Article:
And are private roads free of coersion? Morris might think so, I don't know, but the answer is no. Careen down "Private Broadway" without the owner's permission, and they will call the same government to enforce their "right" to eject you from the land on which the road is built. The options are to allow some drivers to coerce others not to use the roads with their reckless fast-moving metal smashing machines, or use guns to coerce everyone to obey certain rules of the road. Whether the decision between the two is made by the government or a private entity that can call the government for enforcement, those are the options.
Personally, I will stick with "The People".
Capozzi ends his post stating:
"Maybe I need a new label..."
I am using "left-libertarian", but I am open to suggestions.
Thursday, May 26, 2005
Freedom - It's Good for Women, Too!
chris dillow wrote a post endorsing compulsory abortions for young women who cannot prove they have the means, both economically and socially, to bring the children up right. He cited a famous study by Steve Levitt that showed that legalizing abortions in the U.S. in 1970 lead to a sharp decrease in crime in the 1990's. He then quoted a long exert from John Stuart Mill's On Liberty that said, in part, "To undertake this responsibility - to bestow a life which may be either a curse or a blessing - unless the being on whom it is to be bestowed will have at least the ordinary chances of a desirable existence, is a crime against that being." I wrote the following in the comments:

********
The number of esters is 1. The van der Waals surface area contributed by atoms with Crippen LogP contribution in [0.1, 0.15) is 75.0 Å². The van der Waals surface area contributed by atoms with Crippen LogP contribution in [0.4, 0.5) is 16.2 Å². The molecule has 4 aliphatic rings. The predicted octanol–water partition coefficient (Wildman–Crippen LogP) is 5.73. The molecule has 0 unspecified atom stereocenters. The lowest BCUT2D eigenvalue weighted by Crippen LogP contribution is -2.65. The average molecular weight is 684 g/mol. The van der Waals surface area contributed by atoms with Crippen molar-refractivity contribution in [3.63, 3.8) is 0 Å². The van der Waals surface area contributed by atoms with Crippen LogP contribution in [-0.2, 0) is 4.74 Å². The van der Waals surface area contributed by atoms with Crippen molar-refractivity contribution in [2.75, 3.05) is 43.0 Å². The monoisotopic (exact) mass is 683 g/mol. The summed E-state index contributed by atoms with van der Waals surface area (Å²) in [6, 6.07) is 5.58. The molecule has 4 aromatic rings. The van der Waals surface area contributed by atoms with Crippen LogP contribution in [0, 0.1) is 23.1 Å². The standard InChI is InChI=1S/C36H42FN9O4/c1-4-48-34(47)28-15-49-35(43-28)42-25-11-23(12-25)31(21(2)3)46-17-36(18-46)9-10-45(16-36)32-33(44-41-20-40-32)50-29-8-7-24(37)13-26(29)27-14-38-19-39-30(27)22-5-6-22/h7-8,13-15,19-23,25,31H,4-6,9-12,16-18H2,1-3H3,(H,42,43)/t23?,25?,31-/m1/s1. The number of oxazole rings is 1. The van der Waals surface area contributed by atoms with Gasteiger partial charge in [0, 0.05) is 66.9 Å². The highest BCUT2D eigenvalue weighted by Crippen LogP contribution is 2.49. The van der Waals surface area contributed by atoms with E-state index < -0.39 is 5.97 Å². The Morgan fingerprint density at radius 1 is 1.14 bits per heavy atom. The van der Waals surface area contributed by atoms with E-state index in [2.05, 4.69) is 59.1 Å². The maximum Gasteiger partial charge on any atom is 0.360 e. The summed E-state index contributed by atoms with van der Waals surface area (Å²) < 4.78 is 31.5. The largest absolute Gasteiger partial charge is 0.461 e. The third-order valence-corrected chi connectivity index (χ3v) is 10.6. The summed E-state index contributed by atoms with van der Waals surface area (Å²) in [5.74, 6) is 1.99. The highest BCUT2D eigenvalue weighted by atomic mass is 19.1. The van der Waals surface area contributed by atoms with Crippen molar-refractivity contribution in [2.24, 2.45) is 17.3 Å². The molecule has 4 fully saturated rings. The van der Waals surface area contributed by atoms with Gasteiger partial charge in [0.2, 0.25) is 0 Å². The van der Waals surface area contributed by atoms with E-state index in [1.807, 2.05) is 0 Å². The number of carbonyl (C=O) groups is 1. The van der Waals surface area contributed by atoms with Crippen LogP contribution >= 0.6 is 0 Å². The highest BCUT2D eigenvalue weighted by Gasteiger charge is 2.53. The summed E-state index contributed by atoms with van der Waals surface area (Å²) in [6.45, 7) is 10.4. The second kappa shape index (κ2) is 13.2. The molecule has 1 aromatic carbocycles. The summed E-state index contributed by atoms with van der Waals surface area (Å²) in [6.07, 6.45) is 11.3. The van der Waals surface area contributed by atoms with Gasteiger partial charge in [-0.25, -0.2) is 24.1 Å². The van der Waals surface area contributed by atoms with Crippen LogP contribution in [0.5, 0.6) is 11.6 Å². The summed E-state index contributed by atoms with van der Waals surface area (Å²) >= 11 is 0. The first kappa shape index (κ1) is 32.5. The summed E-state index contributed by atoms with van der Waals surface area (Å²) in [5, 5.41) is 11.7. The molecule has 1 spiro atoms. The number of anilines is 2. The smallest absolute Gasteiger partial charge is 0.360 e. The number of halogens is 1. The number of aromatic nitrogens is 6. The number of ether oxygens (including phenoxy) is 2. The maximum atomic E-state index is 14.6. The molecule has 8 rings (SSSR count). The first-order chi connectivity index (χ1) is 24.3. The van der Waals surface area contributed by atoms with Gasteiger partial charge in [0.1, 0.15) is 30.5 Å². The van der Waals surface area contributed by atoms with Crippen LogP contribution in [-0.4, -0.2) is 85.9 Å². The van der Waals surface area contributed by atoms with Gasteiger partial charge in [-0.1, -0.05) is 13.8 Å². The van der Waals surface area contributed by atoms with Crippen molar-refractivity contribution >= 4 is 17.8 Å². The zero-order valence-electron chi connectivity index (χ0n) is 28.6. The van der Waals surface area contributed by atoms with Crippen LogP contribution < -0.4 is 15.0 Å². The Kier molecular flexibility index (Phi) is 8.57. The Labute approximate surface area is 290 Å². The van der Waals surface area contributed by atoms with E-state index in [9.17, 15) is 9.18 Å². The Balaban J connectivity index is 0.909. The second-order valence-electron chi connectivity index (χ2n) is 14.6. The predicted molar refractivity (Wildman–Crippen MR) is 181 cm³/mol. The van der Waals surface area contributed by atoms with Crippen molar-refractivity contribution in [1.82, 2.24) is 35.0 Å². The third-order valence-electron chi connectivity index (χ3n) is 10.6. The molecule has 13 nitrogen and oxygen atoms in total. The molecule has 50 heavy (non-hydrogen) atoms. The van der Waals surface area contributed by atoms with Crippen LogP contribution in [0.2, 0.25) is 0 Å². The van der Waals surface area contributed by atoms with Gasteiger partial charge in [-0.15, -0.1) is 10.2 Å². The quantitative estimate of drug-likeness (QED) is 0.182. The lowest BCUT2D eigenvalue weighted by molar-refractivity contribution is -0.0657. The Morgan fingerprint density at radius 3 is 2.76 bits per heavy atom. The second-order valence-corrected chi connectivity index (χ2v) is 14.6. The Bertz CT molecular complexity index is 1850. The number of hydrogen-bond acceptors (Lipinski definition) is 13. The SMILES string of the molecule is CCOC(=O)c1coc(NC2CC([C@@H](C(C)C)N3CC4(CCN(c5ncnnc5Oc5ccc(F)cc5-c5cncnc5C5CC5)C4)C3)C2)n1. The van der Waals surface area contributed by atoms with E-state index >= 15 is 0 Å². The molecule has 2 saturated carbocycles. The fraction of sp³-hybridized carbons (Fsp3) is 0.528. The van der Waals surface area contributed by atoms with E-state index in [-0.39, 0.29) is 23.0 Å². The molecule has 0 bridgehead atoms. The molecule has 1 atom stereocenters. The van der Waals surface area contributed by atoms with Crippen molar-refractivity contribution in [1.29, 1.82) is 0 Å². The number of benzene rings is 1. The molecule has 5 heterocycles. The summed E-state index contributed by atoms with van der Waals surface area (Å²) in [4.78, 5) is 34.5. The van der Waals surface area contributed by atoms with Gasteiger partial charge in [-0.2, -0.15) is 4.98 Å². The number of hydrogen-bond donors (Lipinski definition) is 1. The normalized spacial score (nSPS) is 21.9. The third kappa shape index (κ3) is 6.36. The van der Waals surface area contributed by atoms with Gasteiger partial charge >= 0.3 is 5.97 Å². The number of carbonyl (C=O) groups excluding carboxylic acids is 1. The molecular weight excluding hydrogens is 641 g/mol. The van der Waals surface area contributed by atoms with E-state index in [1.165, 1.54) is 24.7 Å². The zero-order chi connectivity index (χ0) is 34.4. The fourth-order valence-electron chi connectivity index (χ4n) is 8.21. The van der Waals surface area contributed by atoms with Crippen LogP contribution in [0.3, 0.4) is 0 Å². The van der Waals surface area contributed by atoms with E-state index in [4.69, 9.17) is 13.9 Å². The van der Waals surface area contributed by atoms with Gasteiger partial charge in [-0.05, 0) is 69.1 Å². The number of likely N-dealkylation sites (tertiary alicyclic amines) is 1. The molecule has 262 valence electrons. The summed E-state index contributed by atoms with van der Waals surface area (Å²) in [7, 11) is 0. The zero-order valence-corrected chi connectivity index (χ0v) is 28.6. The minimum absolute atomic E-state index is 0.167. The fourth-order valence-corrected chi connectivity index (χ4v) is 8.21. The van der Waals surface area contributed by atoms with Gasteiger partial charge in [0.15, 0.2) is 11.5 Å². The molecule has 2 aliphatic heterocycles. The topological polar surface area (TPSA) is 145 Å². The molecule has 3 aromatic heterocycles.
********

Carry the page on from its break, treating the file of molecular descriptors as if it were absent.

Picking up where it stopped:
The above said, I still disagree with this post. The quote from Mill is in a sense technically correct - restrictions on reproduction are not violations of individual liberty because there are other individuals directly (the children) and indirectly (the society that must share the earth with the new person) affected.